The method for assessing a balanced to unbalanced balun's operation is to attach a 50 ohm load on to the antenna terminals, feed it from an antenna analyser and connect one and then the other of the antenna terminals to the ground of the input and see if the impedance changes very much - if all is working well it should not change.

My sincere thanks to the ARNSW committee and all who clearly worked hard to make this day a great success. Thanks also to TET-Emtron for producing the fantastic kits and for their support.

Saturday, June 28, 2014

Windy in Sydney this afternoon


Up here on the 28th floor it was pretty windy today. The doppler wind radar looked pretty interesting. RNDSUP seems like a fun technology.

Friday, June 20, 2014

ABC Download This Show appearance - Chromecast, Upworthy, Unicode

We're videoing radio again this week. Here we are in the Radio National studio talking about technology.




Exciting news for people who like watching radio programs on video - Download This Show is now available on ABC iview. (Search for it or look in the iview channel).

Monday, June 16, 2014

DDS VFO purchase

I recently purchased an old crystal controlled Codan lunchbox radio and want to put it on 40 and 80m so I've found a rather nice DDS VFO on ebay for AU$45. This one has two PIC CPUs on the board, a nice backlit display and comes with a tuning knob but no info on wiring it up.

The same unit is in other ebay auctions and one of them has this "schematic" which will be a help, if it's correct.


My board came with some cables with sockets to match the connectors on the board and the rotary encoder. Here's other info, for future reference. (It all seems a little mysterious to me but hopefully will be clear when I play around with it).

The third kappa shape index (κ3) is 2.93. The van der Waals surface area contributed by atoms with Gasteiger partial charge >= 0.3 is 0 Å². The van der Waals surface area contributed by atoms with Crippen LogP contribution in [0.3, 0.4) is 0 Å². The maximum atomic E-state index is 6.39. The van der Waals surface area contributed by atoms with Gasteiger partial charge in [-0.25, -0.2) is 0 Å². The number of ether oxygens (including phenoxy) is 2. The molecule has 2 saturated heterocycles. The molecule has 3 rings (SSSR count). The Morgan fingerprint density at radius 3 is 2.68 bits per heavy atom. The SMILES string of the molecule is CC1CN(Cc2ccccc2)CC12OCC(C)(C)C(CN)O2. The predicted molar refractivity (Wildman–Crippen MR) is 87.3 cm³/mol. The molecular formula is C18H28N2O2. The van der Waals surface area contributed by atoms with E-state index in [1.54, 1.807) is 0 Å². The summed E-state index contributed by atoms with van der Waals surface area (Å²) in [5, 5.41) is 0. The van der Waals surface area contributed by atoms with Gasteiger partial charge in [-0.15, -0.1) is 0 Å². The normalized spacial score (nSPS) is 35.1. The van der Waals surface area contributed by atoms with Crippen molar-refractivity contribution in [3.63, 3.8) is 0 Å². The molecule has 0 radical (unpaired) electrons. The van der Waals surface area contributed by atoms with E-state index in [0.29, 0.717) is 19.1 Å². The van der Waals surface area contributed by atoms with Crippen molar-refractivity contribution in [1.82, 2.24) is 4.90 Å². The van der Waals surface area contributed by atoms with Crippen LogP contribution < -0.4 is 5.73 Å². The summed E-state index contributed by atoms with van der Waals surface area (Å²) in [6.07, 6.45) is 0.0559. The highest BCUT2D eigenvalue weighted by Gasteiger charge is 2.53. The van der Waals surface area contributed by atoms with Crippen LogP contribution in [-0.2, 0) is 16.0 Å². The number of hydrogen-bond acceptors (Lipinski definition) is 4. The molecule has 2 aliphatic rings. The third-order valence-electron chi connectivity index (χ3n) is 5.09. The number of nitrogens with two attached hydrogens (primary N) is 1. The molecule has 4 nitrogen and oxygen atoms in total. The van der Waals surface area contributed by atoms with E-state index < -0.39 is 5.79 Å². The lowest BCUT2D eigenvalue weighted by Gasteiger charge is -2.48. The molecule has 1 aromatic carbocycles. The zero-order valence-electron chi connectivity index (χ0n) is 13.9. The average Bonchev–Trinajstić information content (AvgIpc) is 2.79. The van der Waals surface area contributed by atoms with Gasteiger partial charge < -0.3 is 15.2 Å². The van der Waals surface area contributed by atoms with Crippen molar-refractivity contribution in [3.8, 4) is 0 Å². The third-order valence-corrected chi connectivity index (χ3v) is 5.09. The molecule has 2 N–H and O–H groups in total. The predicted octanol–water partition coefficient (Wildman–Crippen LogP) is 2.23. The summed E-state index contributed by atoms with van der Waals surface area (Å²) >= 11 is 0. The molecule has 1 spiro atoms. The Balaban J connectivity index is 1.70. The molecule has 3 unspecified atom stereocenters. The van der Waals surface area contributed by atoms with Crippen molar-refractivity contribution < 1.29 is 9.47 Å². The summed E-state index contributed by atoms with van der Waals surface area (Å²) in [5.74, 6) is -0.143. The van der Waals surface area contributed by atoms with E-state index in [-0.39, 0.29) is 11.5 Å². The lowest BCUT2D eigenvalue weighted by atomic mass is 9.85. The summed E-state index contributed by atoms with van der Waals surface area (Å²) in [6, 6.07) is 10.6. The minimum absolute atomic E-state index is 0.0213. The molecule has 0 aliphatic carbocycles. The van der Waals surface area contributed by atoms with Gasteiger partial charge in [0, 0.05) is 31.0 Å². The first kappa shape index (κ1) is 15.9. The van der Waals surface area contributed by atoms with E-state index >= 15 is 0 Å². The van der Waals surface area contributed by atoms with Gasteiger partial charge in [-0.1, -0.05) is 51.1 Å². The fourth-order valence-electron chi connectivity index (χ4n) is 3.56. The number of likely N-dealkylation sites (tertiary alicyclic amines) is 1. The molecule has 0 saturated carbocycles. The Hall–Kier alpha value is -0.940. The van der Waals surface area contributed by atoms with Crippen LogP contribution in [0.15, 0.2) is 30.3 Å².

Note that the wiring of the rotary encoder in the sketch above (from an eBay ad) is shown from the rear of the encoder. I wired it up in reverse and it works but the tuning goes clockwise for up in frequency.

My thanks to Stephen VK2BLQ for access to his workshop, here's my VFO all boxed up.


One criticism of these boards is the lack of mounting holes. I've stuffed the box with cloth to press it against the front and that works fine but is not ideal.

I've now added a 9V three terminal regulator so that the unit can run from my 12V bench supply.

All up this is a terrific VFO, pushing while turning the knob changes the digit that will be adjusted so it's quick to get around. Thanks to commenter Yiannis, the documentation and software source has been traced to Ham Radio India.

The objective of this device for me was to use it as a VFO for my Codan 6924 radio. There's a handy page outlining how to do this. This weekend I ran a cable to an empty crystal spot.


This makes the old radio look very fancy.


As I tune around I notice carriers sweeping by at some frequency ranges but not others. I took the DDS over to VK2BLQ's lab and it seems that for many frequency ranges the output drops dramatically. I'm not sure what's going on here but my guess is that it's designed to cover only certain bands and not others.